One Should Always Be Drunk

042. Energy And Alcohol

“One should always be drunk. That’s all that matters…But with what? With wine, with poetry, or with virtue, as you chose. But get drunk.”  Charles Baudelaire

“Is it normal that I can only drink half a glass of wine now?”

It’s a question I’ve been asked many times by clients after a month or two of daily Energy Relaxation. “I don’t even want any more than that,” they go on to say.

Yes, it’s normal. When you have more energy you will tend to drink less alcohol (also smoke less, take less medication, drink less coffee). This is quite natural.

We use all the addictive substances to give us a quick connection to an aspect of energy. It might be relaxation, lack of inhibition, inner ease, connectedness with other people, a buzz, healing – and there are many more.

When you have more energy you feel more relaxed, less inhibited, more at ease, more connected, more buzz and you heal naturally. You literally don’t need the substitute because you’re getting the real thing. Essentially you become more sensitive to alcohol when you have more energy. You’ve cleaned out your system so anything you put into your body acts more directly and quickly.

There’s one thing to watch out for here, especially if you come from a strong culture of drinking (or any other addiction). When you were younger it may have been part of your identity to be able to hold your alcohol, drink without it appearing to affect you, drink without getting aggressive or you may have experienced that drinking made you more fun. You probably developed an attitude towards it that got hard-wired into your sense of who you were.

This old identity often survives long after you start to learn about energy, spirituality or go into any deeper personal discovery process. Then a conflict arises. There’s a deep, subconscious self identity that says that drinking is cool, gives you kudos, makes you more fun or is something to be proud of. At the same time you’re far more sensitive to alcohol than you were in your younger drinking times and a little goes a very long way. You may in fact not be able to hold it in the way you used to – which is great. It means you’re a lot healthier and cleaner than you were. You may not be more fun after a few drinks any more – in fact you may become rather boring, sleepy, aggressive or whatever your thing is, which is not fun for anyone else (although you may not notice this).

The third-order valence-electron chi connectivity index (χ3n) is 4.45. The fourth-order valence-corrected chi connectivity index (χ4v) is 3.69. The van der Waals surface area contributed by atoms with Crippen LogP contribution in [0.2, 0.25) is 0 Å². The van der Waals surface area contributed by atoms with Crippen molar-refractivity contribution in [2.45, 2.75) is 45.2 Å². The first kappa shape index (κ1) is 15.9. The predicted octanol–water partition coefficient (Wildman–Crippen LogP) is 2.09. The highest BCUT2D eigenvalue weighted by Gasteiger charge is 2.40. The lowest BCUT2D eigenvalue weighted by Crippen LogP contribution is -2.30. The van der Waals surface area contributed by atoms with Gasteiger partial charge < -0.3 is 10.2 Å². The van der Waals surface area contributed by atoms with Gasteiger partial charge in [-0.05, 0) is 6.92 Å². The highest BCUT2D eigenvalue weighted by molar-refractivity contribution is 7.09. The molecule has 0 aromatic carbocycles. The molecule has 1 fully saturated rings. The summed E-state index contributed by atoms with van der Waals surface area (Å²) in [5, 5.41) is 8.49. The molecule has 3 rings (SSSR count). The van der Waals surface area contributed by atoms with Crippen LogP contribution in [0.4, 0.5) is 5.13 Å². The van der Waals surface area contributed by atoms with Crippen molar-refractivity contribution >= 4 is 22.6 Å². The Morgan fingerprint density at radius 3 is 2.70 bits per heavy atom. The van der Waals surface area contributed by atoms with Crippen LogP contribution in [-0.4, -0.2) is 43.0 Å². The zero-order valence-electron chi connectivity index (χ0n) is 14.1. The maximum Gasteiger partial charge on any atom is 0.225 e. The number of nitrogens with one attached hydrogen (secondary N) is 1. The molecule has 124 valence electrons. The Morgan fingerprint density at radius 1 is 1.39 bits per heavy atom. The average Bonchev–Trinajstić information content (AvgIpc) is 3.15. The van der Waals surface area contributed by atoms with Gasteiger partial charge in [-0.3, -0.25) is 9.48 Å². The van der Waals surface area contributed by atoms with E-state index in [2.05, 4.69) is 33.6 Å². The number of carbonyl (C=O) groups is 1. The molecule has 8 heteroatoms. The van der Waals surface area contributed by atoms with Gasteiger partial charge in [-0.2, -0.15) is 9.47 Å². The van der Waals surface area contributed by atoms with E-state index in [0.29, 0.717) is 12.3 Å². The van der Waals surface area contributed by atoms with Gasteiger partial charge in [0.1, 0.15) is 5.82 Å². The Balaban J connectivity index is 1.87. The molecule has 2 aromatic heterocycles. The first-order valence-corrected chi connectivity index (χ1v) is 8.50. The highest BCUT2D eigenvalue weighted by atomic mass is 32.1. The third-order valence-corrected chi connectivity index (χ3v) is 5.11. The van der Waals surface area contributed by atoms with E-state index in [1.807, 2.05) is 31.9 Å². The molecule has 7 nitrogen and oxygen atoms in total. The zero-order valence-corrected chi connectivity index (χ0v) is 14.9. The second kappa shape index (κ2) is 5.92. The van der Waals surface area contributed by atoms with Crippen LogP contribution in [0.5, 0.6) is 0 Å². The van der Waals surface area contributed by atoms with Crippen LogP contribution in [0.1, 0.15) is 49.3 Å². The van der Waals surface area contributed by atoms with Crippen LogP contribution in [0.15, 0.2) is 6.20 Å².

The point is that when you start to develop your energy you need to change your self identity and let go of the old patterns. Otherwise it can lead to some strange internal conflicts which are expensive. You work hard to meditate every day, get healthy, be disciplined and become happier and more relaxed. Then you mindlessly forget all of that for a few hours and regress to the harder version of your younger self and fill up your body with something it’s rejecting because it doesn’t need it or want it. But your sense of identity overrides all your subtle senses and takes you back to the drinking glory of your youth and your poor body then needs a good few days, if not weeks, to clean it all out again.

It would be a lot easier to develop a new sense of identity around being an energetic, healthy, relaxed person who’s at ease in any situation and able to enjoy yourself socially without needing external help. Someone who’s not afraid to be seen with a soft drink or half a glass of wine because you know who you are and what you want and you no longer need to prove yourself to anyone, least of all yourself, by your drinking habits.

And in case you feel sensitive about this subject, please be aware that what I’m talking about is your subconscious. It’s not something that’s happening intentionally. The conflict is genuine, very subtle and very powerful. That’s why it’s so hard to change unless you become conscious of it – which is why I’m writing about it.

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